With dog ownership on the rise, pet owners are flexing their muscles in lobbying for public dog parks and accommodations from developers in housing complexes. (Patriot Ledger) A 7-year-old boy in Lowell climbed over a fence into an enclosure with two pit bulls and was killed. (Lowell Sun)
Wayland selectmen are studying new reports that recommend changes in governance structure and in the town’s “fragmented” financial management. (MetroWest Daily News)
US Rep. Stephen Lynch says he is working to repeal a bill passed by Republicans that curbed the authority of the Drug Enforcement Administration to crack down on opioid distribution. He said the measure was done by “sleight of hand.” (Keller@Large)
While President Trump has given himself and his administration an “A-plus” and a “10” for its response to hurricane relief, residents of Florida and Texas say they are waiting weeks for visits from FEMA inspectors and spend hours on hold in calls to the agency. (New York Times)
Sen. John McCain, who has fashioned himself into a major thorn in Trump’s side with a series of rebukes, took a not-so-veiled swipe at the president’s medical deferment for bone spurs in his heels to avoid getting drafted during the Vietnam War. (Time)
Senate Majority Leader Mitch McConnell said he would go for a bipartisan health bill if Trump will support it. (Associated Press)
A Colorado Cub Scout was exiled from his den, according to his mother, after he asked a state senator pointed questions about gun control and health care in a video that was picked up by local media. (New York Times)
Sen. Elizabeth Warren, who is facing a reelection fight in Massachusetts and possibly considering a White House run, changes her tack with the media. She is now willing to talk to reporters in less unscripted moments. (Boston Globe)
Boston City Councilor Tito Jackson has gained name recognition and his favorables are up, but he’s behind by 35 points in his bid to defeat Mayor Marty Walsh. The same Suffolk University poll indicates only 22 percent of those surveyed are likely to purchase marijuana when it goes on sale legally. (Boston Globe) A Globe editorial backs Walsh’s reelection, applauding his efforts to build more housing and encouraging a focus on the city’s schools in a second term.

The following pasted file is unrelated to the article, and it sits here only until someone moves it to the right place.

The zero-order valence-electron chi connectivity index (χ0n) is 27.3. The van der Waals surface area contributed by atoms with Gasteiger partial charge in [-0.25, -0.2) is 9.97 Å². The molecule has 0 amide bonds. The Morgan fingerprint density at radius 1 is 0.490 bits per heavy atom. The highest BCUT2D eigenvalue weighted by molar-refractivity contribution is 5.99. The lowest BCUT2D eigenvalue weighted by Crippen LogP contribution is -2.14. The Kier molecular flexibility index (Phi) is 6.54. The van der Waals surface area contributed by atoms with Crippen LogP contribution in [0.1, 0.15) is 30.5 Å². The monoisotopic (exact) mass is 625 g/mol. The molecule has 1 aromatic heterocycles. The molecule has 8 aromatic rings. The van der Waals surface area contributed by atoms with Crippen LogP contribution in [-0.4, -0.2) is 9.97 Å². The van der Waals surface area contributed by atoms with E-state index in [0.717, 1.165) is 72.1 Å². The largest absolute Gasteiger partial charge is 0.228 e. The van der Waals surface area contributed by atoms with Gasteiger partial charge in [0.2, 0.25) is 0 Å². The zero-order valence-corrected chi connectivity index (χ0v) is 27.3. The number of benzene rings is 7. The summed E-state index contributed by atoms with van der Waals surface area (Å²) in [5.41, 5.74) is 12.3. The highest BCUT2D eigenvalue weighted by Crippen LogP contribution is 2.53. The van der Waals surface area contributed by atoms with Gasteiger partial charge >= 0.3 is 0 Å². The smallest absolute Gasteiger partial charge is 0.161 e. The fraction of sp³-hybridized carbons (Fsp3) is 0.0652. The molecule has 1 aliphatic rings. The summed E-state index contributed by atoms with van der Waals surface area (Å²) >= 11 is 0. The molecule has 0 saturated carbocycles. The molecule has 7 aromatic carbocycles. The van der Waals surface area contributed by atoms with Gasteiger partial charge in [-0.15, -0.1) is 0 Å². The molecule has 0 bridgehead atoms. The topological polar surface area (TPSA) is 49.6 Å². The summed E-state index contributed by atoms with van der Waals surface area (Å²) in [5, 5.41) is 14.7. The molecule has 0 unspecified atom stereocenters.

Boston Herald columnist Joe Battenfeld reports that Walsh called off a voluntary door-knocking campaign after the Herald began raising questions about it.
House Speaker Robert DeLeo stumps in Haverhill for Democrat Andy Vargas in the special election to fill the seat vacated by Brian Dempsey. (Eagle-Tribune)
A shortage of auto mechanics is looming for car dealerships across the state, portending a crisis for service and repairs. (Patriot Ledger)
Fidelity Investments hires a consulting firm to investigate whether the culture of its stock-picking division is hostile to women. (Boston Globe)
Film production spending is on the upswing in Georgia — $2.7 billion last year, up from $672 million five years ago — since passage of a generous tax incentive that has drawn 16 film and TV studios to locate or expand facilities in the Peach Tree state. (U.S. News & World Report)
Officials and taxpayers are dealing with sticker shock for the cost of building a new Cape Cod Regional Technical High School in Harwich, with the price rising to $128 million, bringing the per pupil cost with debt service to more than $25,000, higher than sending a student to a state university. (Cape Cod Times)
The empowerment zone in Springfield, where schools are given more flexibility in hiring and management, is expanding by adding an underperforming school and an honors program. (MassLive)
Edward M. Murphy says a deal between Abbvie and Amgen keeps Humira, the drug that’s become a money-making machine, rolling along. (CommonWealth)
Is House Speaker Robert DeLeo pushing a connection between the Red and Blue Lines? In a commentary supporting the Suffolk Downs bid for Amazon, the speaker said he is “enthusiastic about the opportunity to connect the East Boston-Revere coastal corridor to Kendall Square.” (WGBH)
The Environmental Protection Agency canceled a scheduled appearance for three of its scientists today at a Rhode Island conference on climate change. (New York Times)
A ruling by a federal trade commission that low-cost imported solar panels caused serious injury to American manufacturers has triggered increased prices for homeowners to install panels through programs in three Metrowest communities. (MetroWest Daily News)
Researchers at the annual North Atlantic Right Whale Consortium say the increasing number of deaths in the mammals’ population is “apocalyptic.” (Cape Cod Times)
Twin Rivers Casino in Tiverton, R.I., just over the Fall River border, has pushed its opening date back three months because of construction and permitting delays, a move that will have implications for the Ocean State’s budget. (Providence Journal)
CRIMINAL JUSTICE/COURTSDistrict Court Judge Thomas Estes left the bench in August to perform administrative duties, which may be related to a sexual harassment allegation by a social worker once assigned to his courtroom. (Berkshire Eagle)